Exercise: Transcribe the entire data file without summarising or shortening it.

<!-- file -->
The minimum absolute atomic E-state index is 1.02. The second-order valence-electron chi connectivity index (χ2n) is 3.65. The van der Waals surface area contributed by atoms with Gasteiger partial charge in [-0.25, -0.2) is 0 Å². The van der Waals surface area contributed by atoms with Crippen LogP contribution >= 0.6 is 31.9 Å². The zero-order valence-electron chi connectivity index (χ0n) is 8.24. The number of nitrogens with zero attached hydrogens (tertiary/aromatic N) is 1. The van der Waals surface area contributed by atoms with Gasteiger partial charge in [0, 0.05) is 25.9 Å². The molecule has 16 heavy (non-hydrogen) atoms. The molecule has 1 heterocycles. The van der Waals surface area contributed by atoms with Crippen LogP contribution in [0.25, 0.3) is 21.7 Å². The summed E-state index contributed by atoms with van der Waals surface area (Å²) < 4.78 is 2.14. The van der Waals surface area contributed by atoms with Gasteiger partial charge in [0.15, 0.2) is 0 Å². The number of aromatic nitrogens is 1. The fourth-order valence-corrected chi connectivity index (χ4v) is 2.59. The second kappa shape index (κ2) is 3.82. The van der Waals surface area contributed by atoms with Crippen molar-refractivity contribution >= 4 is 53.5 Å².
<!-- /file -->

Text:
The minimum absolute atomic E-state index is 1.02. The second-order valence-electron chi connectivity index (χ2n) is 3.65. The van der Waals surface area contributed by atoms with Gasteiger partial charge in [-0.25, -0.2) is 0 Å². The van der Waals surface area contributed by atoms with Crippen LogP contribution >= 0.6 is 31.9 Å². The zero-order valence-electron chi connectivity index (χ0n) is 8.24. The number of nitrogens with zero attached hydrogens (tertiary/aromatic N) is 1. The van der Waals surface area contributed by atoms with Gasteiger partial charge in [0, 0.05) is 25.9 Å². The molecule has 16 heavy (non-hydrogen) atoms. The molecule has 1 heterocycles. The van der Waals surface area contributed by atoms with Crippen LogP contribution in [0.25, 0.3) is 21.7 Å². The summed E-state index contributed by atoms with van der Waals surface area (Å²) < 4.78 is 2.14. The van der Waals surface area contributed by atoms with Gasteiger partial charge in [0.15, 0.2) is 0 Å². The number of aromatic nitrogens is 1. The fourth-order valence-corrected chi connectivity index (χ4v) is 2.59. The second kappa shape index (κ2) is 3.82. The van der Waals surface area contributed by atoms with Crippen molar-refractivity contribution >= 4 is 53.5 Å².